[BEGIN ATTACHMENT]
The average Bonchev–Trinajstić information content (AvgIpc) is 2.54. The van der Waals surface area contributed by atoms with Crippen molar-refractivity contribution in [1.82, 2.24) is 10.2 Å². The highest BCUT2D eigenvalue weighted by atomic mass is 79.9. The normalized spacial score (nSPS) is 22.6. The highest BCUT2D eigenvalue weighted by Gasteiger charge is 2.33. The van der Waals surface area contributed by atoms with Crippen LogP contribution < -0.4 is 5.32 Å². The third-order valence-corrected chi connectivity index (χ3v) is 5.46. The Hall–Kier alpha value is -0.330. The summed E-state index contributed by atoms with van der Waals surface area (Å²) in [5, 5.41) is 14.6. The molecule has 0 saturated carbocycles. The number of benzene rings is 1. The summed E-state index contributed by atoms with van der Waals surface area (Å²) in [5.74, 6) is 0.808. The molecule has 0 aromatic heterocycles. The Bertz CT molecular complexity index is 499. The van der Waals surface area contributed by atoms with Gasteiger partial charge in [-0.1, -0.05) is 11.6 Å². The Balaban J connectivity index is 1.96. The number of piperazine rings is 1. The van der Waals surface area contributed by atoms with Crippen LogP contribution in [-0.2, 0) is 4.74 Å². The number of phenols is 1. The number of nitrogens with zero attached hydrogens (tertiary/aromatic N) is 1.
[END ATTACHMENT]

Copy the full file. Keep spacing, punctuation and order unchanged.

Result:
The average Bonchev–Trinajstić information content (AvgIpc) is 2.54. The van der Waals surface area contributed by atoms with Crippen molar-refractivity contribution in [1.82, 2.24) is 10.2 Å². The highest BCUT2D eigenvalue weighted by atomic mass is 79.9. The normalized spacial score (nSPS) is 22.6. The highest BCUT2D eigenvalue weighted by Gasteiger charge is 2.33. The van der Waals surface area contributed by atoms with Crippen LogP contribution < -0.4 is 5.32 Å². The third-order valence-corrected chi connectivity index (χ3v) is 5.46. The Hall–Kier alpha value is -0.330. The summed E-state index contributed by atoms with van der Waals surface area (Å²) in [5, 5.41) is 14.6. The molecule has 0 saturated carbocycles. The number of benzene rings is 1. The summed E-state index contributed by atoms with van der Waals surface area (Å²) in [5.74, 6) is 0.808. The molecule has 0 aromatic heterocycles. The Bertz CT molecular complexity index is 499. The van der Waals surface area contributed by atoms with Gasteiger partial charge in [-0.1, -0.05) is 11.6 Å². The Balaban J connectivity index is 1.96. The number of piperazine rings is 1. The van der Waals surface area contributed by atoms with Crippen LogP contribution in [-0.2, 0) is 4.74 Å². The number of phenols is 1. The number of nitrogens with zero attached hydrogens (tertiary/aromatic N) is 1.